A fake Fabergé egg, and a fellow Agent's death, lead James Bond to uncover an international jewel-smuggling operation, headed by the mysterious Octopussy, being used to disguise a nuclear attack on N.A.T.O. forces.
After disposing of a familiar looking face, Bond is sent to recover a communication device, known as an ATAC, which went down with a British Spy ship as it sunk. Bond must hurry though, as the Russians are also out for this device. On his travels, he also meets Melina Havelock, whose parents were brutally murdered. Bond also encounters both Aristotle Kristatos and Milos Colombo. Each of them are accusing the other of having links with with the Russians. Bond must team up with Melina, solve who the true ally is and find the ATAC before it's too late.Written by
The exploding Lotus at the start of the film was a tacit acknowledgment that Bond would not be relying on fancy gadgets in this film as he had done in the last few entries in the franchise. See more »
When the Citroen is going downhill in the chase scene, the front right headlight is smashed and reveals the yellow paint inside the headlight pod. Just before the car reaches the road at the bottom of the hill we clearly see the broken chrome reflector. See more »
Mr. Bond, Mr. Bond. I'm so glad I caught you. Your office called. They're sending a helicopter to pick you up. Some sort of emergency.
It usually is. Thank you.
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New opening credit titles (the opening background graphics with Sheena Easton were unchanged) were created for the June 29, 2002 airing of For Your Eyes Only on ABC-TV's "Bond Picture Show". The original theatrical opening credits were in an Arial font, while the 2002 TV airing featured the new opening credit titles in Franklin Gothic. Some of the arrangement of the crew titles were altered for the new airing, where as in the theatrical version, was arranged with the crew member's position on the left, and the crew member's name on the right, while the 2002 version featured the crew member's name under their position title. Also, the original opening title which listed "ROGER MOORE as IAN FLEMING'S JAMES BOND-007" with the 007 looking like the standard 007 Gun logo, while the 2002 opening titles replace the 007 logo with just a plain "007". See more »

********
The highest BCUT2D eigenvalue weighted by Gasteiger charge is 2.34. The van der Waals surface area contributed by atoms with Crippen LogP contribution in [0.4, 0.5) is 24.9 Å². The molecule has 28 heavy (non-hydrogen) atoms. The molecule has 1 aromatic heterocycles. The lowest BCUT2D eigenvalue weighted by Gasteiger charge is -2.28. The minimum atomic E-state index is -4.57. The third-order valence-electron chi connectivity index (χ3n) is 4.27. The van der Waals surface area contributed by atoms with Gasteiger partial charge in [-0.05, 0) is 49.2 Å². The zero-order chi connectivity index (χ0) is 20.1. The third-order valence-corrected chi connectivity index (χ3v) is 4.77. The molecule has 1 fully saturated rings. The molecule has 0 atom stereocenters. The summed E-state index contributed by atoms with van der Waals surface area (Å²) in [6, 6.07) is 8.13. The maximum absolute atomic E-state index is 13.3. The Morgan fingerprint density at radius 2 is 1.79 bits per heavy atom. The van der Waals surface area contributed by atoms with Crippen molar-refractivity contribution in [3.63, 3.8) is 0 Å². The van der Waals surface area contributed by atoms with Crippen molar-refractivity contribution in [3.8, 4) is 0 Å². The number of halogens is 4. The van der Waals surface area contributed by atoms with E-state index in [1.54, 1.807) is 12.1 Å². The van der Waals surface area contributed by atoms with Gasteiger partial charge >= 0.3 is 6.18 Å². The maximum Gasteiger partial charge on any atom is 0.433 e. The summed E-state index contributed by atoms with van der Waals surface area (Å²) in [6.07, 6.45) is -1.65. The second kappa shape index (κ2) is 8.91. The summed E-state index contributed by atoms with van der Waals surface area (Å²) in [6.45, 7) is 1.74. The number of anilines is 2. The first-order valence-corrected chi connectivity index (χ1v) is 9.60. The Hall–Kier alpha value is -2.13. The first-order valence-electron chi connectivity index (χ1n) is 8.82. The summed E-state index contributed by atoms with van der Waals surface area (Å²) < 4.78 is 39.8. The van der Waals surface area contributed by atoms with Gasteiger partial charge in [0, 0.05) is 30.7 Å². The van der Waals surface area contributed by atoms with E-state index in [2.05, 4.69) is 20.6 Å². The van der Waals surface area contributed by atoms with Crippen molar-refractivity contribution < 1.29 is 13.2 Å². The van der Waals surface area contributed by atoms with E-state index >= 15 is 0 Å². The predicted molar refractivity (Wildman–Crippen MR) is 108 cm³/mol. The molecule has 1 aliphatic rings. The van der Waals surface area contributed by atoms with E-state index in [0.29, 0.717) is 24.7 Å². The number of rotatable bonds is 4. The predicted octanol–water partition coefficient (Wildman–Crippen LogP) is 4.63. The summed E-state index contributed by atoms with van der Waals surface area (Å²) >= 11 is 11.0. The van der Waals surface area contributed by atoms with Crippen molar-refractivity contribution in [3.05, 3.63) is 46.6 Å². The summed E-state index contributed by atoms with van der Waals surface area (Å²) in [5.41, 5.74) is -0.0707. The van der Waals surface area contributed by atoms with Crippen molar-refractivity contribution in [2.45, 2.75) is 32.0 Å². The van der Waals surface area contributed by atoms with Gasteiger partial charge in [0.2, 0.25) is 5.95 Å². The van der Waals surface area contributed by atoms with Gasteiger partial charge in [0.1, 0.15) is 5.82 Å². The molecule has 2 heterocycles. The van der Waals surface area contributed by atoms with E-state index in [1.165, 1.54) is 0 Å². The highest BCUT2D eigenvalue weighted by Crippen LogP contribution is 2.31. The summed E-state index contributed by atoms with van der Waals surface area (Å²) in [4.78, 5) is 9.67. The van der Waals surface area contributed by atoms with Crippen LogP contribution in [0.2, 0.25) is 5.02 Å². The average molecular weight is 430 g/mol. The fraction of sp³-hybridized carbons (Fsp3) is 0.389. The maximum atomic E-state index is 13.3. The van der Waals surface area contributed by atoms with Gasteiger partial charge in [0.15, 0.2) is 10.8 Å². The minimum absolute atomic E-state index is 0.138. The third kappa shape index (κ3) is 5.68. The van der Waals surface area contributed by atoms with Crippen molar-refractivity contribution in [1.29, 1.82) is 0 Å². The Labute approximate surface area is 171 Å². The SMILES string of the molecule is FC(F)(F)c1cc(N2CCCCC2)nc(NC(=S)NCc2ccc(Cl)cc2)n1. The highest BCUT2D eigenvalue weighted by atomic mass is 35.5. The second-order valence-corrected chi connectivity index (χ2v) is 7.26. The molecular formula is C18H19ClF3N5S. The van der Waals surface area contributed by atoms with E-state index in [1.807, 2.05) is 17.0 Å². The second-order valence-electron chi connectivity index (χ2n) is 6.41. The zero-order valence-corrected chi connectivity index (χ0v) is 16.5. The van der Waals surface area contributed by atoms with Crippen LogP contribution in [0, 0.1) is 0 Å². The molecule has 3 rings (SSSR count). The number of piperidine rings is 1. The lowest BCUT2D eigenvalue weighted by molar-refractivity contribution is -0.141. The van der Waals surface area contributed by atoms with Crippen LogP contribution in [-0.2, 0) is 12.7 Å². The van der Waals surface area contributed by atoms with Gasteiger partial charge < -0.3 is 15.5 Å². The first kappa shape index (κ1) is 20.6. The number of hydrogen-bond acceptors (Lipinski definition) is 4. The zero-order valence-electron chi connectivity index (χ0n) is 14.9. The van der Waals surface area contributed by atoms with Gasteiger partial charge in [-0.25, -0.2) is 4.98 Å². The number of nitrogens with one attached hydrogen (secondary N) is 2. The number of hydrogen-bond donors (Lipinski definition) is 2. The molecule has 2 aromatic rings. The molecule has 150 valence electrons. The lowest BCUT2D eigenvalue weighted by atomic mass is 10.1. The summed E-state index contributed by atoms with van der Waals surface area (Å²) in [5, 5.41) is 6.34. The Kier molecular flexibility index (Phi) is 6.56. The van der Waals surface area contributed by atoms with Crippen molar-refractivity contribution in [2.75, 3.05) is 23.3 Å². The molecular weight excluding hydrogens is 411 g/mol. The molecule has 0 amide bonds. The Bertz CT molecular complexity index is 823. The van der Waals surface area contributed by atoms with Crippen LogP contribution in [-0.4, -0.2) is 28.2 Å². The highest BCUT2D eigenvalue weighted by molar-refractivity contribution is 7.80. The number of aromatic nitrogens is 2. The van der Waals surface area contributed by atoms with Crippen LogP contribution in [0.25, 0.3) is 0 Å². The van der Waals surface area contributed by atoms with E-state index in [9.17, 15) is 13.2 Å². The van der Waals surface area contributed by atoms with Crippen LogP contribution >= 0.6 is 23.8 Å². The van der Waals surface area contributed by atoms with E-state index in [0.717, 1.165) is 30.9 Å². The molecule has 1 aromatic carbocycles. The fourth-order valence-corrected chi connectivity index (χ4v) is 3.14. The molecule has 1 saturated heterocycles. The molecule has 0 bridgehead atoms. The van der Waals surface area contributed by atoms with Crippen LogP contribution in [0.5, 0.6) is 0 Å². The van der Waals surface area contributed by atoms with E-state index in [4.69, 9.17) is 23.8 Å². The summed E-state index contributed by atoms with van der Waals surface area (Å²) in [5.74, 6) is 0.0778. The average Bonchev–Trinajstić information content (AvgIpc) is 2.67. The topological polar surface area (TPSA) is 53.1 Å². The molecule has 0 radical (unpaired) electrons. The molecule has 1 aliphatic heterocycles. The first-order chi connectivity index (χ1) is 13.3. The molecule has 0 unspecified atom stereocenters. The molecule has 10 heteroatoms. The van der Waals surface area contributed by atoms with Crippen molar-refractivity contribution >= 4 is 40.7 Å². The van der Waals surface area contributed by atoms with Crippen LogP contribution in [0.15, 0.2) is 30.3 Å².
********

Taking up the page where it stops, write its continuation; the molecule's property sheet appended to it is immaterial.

When a secret UK military spy ship (disguised as a fishing boat) is sunk in a Warsaw pact country's waters the Government fear that another power will recover their ATAC device and render their current submarine control system useless or allow others to order their weapons to be fired on the UK. Bond is dispatched to recover the device with the help of Havelock. However when Havelock is killed his daughter Melina is set on revenge and Bond must get the device before she kills those involved.
After all that messing around with special effects in space in Moonraker and too much comedy in The Spy Who Loved Me, Bond goes back to basics for the new decade. This sees the comedy added to by a nasty streak that sees Bond pushing people off cliffs even the opening scene is very cruel when you think about it! It also means the film is a lot tighter and has plenty of good action scenes from start to finish.
However the back to basics thing has some downsides. The whole film is not as memorable as others because it doesn't have any BIG scenes or a BIG ending. Also the baddie is totally forgetable and doesn't make his mark at all. However this is still a good spy movie even if it ranks low as a Bond.
Moore is actually good he seems better now that his humour is toned down to allow him to be cruel. Bouquet is good but Topol is just an oddity. Glover is AWOL and the rest of the cast seem more down to earth than usual.
Overall it is a really good film but the normal nature of affairs mean it occasionally doesn't feel like a Bond. That said I still rate it as a step in the right direction as it saw Bond become a spy movie again and not just a spoof of itself.
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